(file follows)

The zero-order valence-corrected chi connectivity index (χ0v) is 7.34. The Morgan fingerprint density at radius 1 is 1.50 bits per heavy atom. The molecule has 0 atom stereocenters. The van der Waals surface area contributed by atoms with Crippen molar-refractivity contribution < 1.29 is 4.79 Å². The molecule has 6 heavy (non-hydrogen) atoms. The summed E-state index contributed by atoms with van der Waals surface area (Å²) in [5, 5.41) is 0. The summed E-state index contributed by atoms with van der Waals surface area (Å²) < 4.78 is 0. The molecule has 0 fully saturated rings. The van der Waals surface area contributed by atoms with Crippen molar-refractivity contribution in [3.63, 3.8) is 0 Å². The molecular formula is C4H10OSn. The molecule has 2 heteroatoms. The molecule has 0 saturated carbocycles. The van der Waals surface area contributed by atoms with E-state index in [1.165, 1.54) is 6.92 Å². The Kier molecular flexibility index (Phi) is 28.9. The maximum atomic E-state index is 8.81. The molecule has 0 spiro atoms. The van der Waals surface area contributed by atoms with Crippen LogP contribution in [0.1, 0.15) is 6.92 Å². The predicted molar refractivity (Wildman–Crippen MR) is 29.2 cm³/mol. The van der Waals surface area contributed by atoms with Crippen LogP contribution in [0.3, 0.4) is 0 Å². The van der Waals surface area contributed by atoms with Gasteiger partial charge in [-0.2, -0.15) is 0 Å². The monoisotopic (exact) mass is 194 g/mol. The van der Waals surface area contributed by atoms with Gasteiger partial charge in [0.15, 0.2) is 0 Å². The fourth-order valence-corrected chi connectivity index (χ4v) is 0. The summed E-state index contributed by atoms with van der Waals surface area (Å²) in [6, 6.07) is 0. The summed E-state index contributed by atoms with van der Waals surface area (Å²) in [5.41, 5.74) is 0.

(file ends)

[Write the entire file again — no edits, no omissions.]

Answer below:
The zero-order valence-corrected chi connectivity index (χ0v) is 7.34. The Morgan fingerprint density at radius 1 is 1.50 bits per heavy atom. The molecule has 0 atom stereocenters. The van der Waals surface area contributed by atoms with Crippen molar-refractivity contribution < 1.29 is 4.79 Å². The molecule has 6 heavy (non-hydrogen) atoms. The summed E-state index contributed by atoms with van der Waals surface area (Å²) in [5, 5.41) is 0. The summed E-state index contributed by atoms with van der Waals surface area (Å²) < 4.78 is 0. The molecule has 0 fully saturated rings. The van der Waals surface area contributed by atoms with Crippen molar-refractivity contribution in [3.63, 3.8) is 0 Å². The molecular formula is C4H10OSn. The molecule has 2 heteroatoms. The molecule has 0 saturated carbocycles. The van der Waals surface area contributed by atoms with E-state index in [1.165, 1.54) is 6.92 Å². The Kier molecular flexibility index (Phi) is 28.9. The maximum atomic E-state index is 8.81. The molecule has 0 spiro atoms. The van der Waals surface area contributed by atoms with Crippen LogP contribution in [0.1, 0.15) is 6.92 Å². The predicted molar refractivity (Wildman–Crippen MR) is 29.2 cm³/mol. The van der Waals surface area contributed by atoms with Crippen LogP contribution in [0.3, 0.4) is 0 Å². The van der Waals surface area contributed by atoms with Gasteiger partial charge in [-0.2, -0.15) is 0 Å². The monoisotopic (exact) mass is 194 g/mol. The van der Waals surface area contributed by atoms with Gasteiger partial charge in [0.15, 0.2) is 0 Å². The fourth-order valence-corrected chi connectivity index (χ4v) is 0. The summed E-state index contributed by atoms with van der Waals surface area (Å²) in [6, 6.07) is 0. The summed E-state index contributed by atoms with van der Waals surface area (Å²) in [5.41, 5.74) is 0.